Higher Magnesium Intake Is Associated with Lower Fasting Glucose and Insulin

Thread starter #1
Higher Magnesium Intake Is Associated with Lower Fasting Glucose and Insulin, with No Evidence of Interaction with Select Genetic Loci, in a Meta-Analysis of 15 CHARGE Consortium Studies

Magnesium is an essential mineral found in many foods; rich sources include whole grains, green leafy vegetables, coffee, and legumes. Magnesium is a critical cofactor in >300 enzymatic reactions, including those related to energy metabolism (1). Evidence from cross-sectional and longitudinal observational studies suggests that diets higher in magnesium are associated with reduced risk of insulin resistance (28) and type 2 diabetes (9, 10), whereas in intervention studies, supplemental magnesium improves measures of glucose and insulin metabolism in generally healthy adults (11, 12), as well as in those with insulin resistance (13, 14) and type 2 diabetes (15, 16). However, little is known about potential interaction between magnesium intake and genetic variability on glycemic traits, in which genetic variants related to either magnesium transport and homeostasis or glucose and insulin metabolism may modify the pathways through which magnesium exerts its effects.
http://jn.nutrition.org/content/143/3/345.full
 

Nelson Vergel

Founder, ExcelMale.com
#2
Just be careful with doses that can cause loose stools. Also, magnesium supplements can interfere with the absorption of certain medications.

From WebMD:

MAGNESIUM INTERACTIONS What is this?

Moderate Interaction Be cautious with this combination

Antibiotics (Aminoglycoside antibiotics) interacts with MAGNESIUM
Some antibiotics can affect the muscles. These antibiotics are called aminoglycosides. Magnesium can also affect the muscles. Taking these antibiotics and getting a magnesium shot might cause muscle problems.
Some aminoglycoside antibiotics include amikacin (Amikin), gentamicin (Garamycin), kanamycin (Kantrex), streptomycin, tobramycin (Nebcin), and others.

Antibiotics (Quinolone antibiotics) interacts with MAGNESIUM
Magnesium might decrease how much antibiotic the body absorbs. Taking magnesium along with some antibiotics might decrease the effectiveness of some antibiotics. To avoid this interaction take these antibiotics at least 2 hours before, or 4 to 6 hours after, magnesium supplements.
Some of these antibiotics that might interact with magnesium include ciprofloxacin (Cipro), enoxacin (Penetrex), norfloxacin (Chibroxin, Noroxin), sparfloxacin (Zagam), trovafloxacin (Trovan), and grepafloxacin (Raxar).

Antibiotics (Tetracycline antibiotics) interacts with MAGNESIUM
Magnesium can attach to tetracyclines in the stomach. This decreases the amount of tetracyclines that the body can absorb. Taking magnesium along with tetracyclines might decrease the effectiveness of tetracyclines. To avoid this interaction take calcium 2 hours before or 4 hours after taking tetracyclines.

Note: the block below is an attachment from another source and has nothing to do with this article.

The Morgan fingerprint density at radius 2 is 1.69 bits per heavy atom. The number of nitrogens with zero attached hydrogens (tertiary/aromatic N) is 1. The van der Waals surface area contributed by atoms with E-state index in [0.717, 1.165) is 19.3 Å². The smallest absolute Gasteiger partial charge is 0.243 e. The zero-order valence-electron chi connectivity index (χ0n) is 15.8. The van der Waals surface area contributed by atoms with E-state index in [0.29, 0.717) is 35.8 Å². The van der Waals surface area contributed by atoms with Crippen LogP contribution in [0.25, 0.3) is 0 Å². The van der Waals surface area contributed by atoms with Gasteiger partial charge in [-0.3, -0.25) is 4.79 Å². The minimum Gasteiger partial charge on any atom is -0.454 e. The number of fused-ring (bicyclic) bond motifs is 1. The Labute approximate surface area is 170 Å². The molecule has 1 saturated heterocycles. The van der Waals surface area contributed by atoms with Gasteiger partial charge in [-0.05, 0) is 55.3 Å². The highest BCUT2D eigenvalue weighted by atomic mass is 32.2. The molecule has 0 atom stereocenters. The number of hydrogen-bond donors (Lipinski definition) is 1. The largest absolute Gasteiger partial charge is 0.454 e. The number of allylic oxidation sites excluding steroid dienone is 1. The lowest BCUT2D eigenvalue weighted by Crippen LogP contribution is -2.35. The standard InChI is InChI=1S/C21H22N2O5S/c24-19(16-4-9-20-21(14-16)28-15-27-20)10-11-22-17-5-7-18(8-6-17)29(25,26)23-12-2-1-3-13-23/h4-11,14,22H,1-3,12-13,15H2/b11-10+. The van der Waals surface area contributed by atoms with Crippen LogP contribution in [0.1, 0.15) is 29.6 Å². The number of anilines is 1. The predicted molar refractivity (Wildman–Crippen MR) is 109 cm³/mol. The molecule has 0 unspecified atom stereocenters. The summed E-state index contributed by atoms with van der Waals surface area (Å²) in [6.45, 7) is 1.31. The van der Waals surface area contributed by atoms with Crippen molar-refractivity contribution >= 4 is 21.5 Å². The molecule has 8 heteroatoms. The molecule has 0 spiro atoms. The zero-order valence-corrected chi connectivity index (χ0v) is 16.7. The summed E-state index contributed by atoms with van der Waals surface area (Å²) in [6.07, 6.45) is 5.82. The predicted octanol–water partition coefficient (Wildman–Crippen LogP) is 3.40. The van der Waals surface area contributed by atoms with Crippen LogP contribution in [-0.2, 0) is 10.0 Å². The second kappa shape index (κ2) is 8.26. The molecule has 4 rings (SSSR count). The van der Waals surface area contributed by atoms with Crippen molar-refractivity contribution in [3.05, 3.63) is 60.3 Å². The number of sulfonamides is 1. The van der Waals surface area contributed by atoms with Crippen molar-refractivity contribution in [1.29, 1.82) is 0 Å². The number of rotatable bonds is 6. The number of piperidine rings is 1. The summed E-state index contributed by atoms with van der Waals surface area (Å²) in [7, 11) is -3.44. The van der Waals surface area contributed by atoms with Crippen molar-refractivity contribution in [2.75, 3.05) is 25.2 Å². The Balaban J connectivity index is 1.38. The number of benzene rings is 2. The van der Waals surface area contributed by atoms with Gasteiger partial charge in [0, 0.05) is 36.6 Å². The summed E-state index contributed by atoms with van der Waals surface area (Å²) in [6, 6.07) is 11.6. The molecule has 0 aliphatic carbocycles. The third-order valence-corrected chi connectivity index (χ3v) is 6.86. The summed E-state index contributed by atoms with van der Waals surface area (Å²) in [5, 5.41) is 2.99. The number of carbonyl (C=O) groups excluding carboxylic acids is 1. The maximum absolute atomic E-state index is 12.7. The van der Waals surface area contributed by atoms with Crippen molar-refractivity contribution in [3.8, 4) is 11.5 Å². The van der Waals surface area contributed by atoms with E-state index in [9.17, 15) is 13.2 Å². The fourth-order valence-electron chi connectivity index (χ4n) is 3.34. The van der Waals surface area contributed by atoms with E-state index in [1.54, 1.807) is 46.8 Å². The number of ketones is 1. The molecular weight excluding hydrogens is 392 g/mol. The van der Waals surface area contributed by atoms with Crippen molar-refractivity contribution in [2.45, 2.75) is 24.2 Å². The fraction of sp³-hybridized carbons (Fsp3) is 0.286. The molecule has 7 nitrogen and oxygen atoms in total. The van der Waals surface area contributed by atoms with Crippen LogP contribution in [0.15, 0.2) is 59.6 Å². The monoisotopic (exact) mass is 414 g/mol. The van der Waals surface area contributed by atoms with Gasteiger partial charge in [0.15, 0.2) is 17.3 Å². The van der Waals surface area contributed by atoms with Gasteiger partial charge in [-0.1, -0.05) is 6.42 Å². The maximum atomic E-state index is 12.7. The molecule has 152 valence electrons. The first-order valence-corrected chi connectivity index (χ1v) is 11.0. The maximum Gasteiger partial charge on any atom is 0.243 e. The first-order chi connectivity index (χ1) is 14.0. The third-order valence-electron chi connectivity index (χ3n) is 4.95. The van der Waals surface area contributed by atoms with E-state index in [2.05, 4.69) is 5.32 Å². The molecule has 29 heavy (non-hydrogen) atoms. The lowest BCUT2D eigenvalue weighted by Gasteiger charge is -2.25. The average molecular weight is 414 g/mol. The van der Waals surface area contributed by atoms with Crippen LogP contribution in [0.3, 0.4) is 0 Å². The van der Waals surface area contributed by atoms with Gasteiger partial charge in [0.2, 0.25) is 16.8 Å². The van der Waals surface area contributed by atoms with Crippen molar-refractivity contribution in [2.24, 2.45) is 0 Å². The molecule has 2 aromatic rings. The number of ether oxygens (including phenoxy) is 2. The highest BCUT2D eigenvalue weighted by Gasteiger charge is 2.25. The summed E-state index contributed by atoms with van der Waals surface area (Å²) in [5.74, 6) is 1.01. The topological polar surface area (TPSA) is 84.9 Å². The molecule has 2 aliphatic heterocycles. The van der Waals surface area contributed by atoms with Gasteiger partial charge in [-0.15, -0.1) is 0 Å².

Some tetracyclines include demeclocycline (Declomycin), minocycline (Minocin), and tetracycline (Achromycin).

Bisphosphonates interacts with MAGNESIUM
Magnesium can decrease how much bisphosphate the body absorbs. Taking magnesium along with bisphosphates can decrease the effectiveness of bisphosphate. To avoid this interaction take bisphosphonate at least two hours before magnesium or later in the day.
Some bisphosphonates include alendronate (Fosamax), etidronate (Didronel), risedronate (Actonel), tiludronate (Skelid), and others.

Medications for high blood pressure (Calcium channel blockers) interacts with MAGNESIUM
Magnesium might decrease blood pressure. Taking magnesium with medication for high blood pressure might cause your blood pressure to go too low.
Some medications for high blood pressure include nifedipine (Adalat, Procardia), verapamil (Calan, Isoptin, Verelan), diltiazem (Cardizem), isradipine (DynaCirc), felodipine (Plendil), amlodipine (Norvasc), and others.

Muscle relaxants interacts with MAGNESIUM
Magnesium seems to help relax muscles. Taking magnesium along with muscle relaxants can increase the risk of side effects of muscle relaxants.
Some muscle relaxants include carisoprodol (Soma), pipecuronium (Arduan), orphenadrine (Banflex, Disipal), cyclobenzaprine, gallamine (Flaxedil), atracurium (Tracrium), pancuronium (Pavulon), succinylcholine (Anectine), and others.

Water pills (Potassium-sparing diuretics) interacts with MAGNESIUM
Some "water pills" can increase magnesium levels in the body. Taking some "water pills" along with magnesium might cause too much magnesium to be in the body.
Some "water pills" that increase magnesium in the body include amiloride (Midamor), spironolactone (Aldactone), and triamterene (Dyrenium).
 
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